Standard Test Method for Determining the Flexural Stiffness of Medical Textiles
5.1 Consideration of the flexural stiffness of medical textiles is important, as these devices often need to possess properties that allow them to conform readily to the anatomic structures they are designed to support or protect. This test method outlines the materials and methods for the determination of flexural properties along the different textile directions (that is, machine and cross-machine) and for the effects of textile surface orientation (that is, face and back orientations).
5.2 This test method can be used for quality control purposes.
5.3 This test method can be used for non-absorbable, absorbable, and partially absorbable medical textiles including films and membranes. Testing should be performed on both dry and appropriately conditioned specimens. If the specimen is fabricated from a hydrolytically degradable absorbable material or contains an absorbable component, testing after hydrolytic conditioning at appropriate time intervals should be undertaken using Test Method F1635. For partially absorbable textiles, testing should be performed through at least two time intervals that exceed the point where the absorbable component no longer contributes to the specimen’s measurable mechanical properties.
5.4 If flexural rigidity values are found to show effects related to planar and surface orientation, results from this test method could potentially help in determining if devices should be implanted or used only at specific textile directions and surface orientations. Considerations for determining device planar and surface orientations for use would include, but are not limited to, primary direction of bending once implanted or during use, anatomic structures that will interact with the device, and physiologic loads (normal, pathological, and worst-case) the device would experience during use.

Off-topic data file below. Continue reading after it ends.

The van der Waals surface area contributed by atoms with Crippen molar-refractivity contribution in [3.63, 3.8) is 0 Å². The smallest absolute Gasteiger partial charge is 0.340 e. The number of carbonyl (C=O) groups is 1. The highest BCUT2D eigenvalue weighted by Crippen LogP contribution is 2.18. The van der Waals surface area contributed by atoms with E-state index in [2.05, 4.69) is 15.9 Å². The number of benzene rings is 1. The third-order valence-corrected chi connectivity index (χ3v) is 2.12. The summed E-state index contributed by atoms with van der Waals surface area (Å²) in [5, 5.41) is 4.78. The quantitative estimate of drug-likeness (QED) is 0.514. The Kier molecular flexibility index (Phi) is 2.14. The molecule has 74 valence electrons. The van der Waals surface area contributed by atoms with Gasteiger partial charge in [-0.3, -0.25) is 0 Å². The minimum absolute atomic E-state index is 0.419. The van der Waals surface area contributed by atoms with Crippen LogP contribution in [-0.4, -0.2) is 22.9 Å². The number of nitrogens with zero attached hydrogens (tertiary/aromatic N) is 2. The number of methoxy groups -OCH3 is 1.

5.5 No evidence has been found showing that bending length is dependent on the width. However, the tendency for specimens to curl or twist can affect the result through the rigidity provided at the edge. Consequently, use of test specimens with greater width can help to reduce this edge effect.
5.6 This test method differs from Test Method D1388 in that it requires tracking of sample surface orientation and includes absorbable and partially absorbable medical textiles. Medical textiles with stiffness higher than is measureable using this cantilever bending method should consider evaluation using the cantilever beam method described in Test Method D747.
1.1 This test method covers the measurement of flexural stiffness properties of medical textiles (for example, surgical mesh, films, and membranes). Bending length is measured and flexural rigidity is calculated.
1.2 This test method may be used for absorbable or non-absorbable medical textiles.
1.3 This test method measures the flexural stiffness at room temperature in air and, if used directly, may not provide an accurate measure of in-vivo behavior for implantable medical textiles.
1.4 This test method is not suitable for testing tubular samples.
1.5 The values stated in SI units are to be regarded as standard. Values in parentheses are for information only.
1.6 This standard does not purport to address all of the safety concerns, if any, associated with its use. It is the responsibility of the user of this standard to establish appropriate safety, health, and environmental practices and determine the applicability of regulatory limitations prior to use.
1.7 This international standard was developed in accordance with internationally recognized principles on standardization established in the Decision on Principles for the Development of International Standards, Guides and Recommendations issued by the World Trade Organization Technical Barriers to Trade (TBT) Committee.
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